In a recent CMJ interview, Robert Smith cited Bloodflowers as one of The
Cure's best and most powerful albums. Longtime fans' eyes probably
bulged with both doubt and anticipation at his lofty statement; it's been more than a decade since Smith and his rotating entourage have made a passionate, poignant landmark in gloom like their 1982 album Pornography or their 1989 masterpiece Disintegration. The works' melancholy musical demeanor and poetic panache allowed the post-punk outfit to achieve icon status in the '80s. On
Bloodflowers, however, The Cure has become formidable once more, shelving the slick pop posture of its '90s material and returning to form, basking in an introspective lyrical intensity that's mirrored by a brooding, gritty, guitar-driven dankness. Familiar themes of lost love, emotional death and personal transition coarse eerily through each long and winding composition, driven home by Smith's downhearted moans and distressed howls. The Cure's maniacal brand of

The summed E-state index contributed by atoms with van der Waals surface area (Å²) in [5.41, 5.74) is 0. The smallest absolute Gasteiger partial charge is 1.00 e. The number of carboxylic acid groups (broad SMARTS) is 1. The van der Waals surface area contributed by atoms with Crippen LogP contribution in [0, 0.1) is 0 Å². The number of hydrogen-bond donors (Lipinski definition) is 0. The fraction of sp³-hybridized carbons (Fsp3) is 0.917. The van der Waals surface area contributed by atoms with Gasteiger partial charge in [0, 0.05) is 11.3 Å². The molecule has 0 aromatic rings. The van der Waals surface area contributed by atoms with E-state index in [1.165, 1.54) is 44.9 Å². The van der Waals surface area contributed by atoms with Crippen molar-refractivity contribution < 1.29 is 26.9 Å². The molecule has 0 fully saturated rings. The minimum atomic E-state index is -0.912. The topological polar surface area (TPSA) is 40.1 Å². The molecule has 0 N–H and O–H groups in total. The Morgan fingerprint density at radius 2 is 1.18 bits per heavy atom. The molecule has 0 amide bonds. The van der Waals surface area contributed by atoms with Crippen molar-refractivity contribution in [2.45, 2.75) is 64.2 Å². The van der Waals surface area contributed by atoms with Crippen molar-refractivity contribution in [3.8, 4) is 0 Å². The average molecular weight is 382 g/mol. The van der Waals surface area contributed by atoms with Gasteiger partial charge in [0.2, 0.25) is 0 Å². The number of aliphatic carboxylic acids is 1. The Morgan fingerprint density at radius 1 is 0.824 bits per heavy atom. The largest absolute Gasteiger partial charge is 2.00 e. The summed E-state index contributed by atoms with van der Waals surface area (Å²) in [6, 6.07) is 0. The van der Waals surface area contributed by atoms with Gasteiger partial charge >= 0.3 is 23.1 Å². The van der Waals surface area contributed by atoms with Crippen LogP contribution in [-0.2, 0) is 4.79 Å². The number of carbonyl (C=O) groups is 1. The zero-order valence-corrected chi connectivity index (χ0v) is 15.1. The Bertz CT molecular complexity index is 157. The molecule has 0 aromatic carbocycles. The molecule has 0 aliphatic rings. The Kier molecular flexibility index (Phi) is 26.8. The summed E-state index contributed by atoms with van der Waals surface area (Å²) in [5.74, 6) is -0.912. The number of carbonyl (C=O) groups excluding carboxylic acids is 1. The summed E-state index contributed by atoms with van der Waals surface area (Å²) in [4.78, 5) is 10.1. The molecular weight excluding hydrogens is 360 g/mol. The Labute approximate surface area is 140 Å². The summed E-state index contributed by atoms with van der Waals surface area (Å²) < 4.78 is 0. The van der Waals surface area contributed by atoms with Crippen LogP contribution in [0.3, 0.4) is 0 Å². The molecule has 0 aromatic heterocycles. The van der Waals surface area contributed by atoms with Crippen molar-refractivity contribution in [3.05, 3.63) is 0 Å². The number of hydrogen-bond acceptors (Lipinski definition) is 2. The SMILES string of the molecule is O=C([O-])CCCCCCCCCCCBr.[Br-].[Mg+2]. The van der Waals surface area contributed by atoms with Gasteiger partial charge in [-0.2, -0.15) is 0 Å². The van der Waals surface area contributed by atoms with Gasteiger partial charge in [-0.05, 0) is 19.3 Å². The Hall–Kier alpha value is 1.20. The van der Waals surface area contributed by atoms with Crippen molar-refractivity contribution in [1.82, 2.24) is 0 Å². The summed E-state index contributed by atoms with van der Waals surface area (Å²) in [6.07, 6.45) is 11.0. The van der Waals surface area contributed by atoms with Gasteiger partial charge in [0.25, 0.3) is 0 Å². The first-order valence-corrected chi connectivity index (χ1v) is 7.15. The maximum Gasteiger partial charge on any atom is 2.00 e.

pop music may have broken the band to mainstream ears, but Bloodflowers' conceptual cohesion and emotional depth approach the top of the group's heap of classic records. Let there be no doubt: Smith has re-endeared himself to longtime fans who've kept (or lost) the faith during the last decade.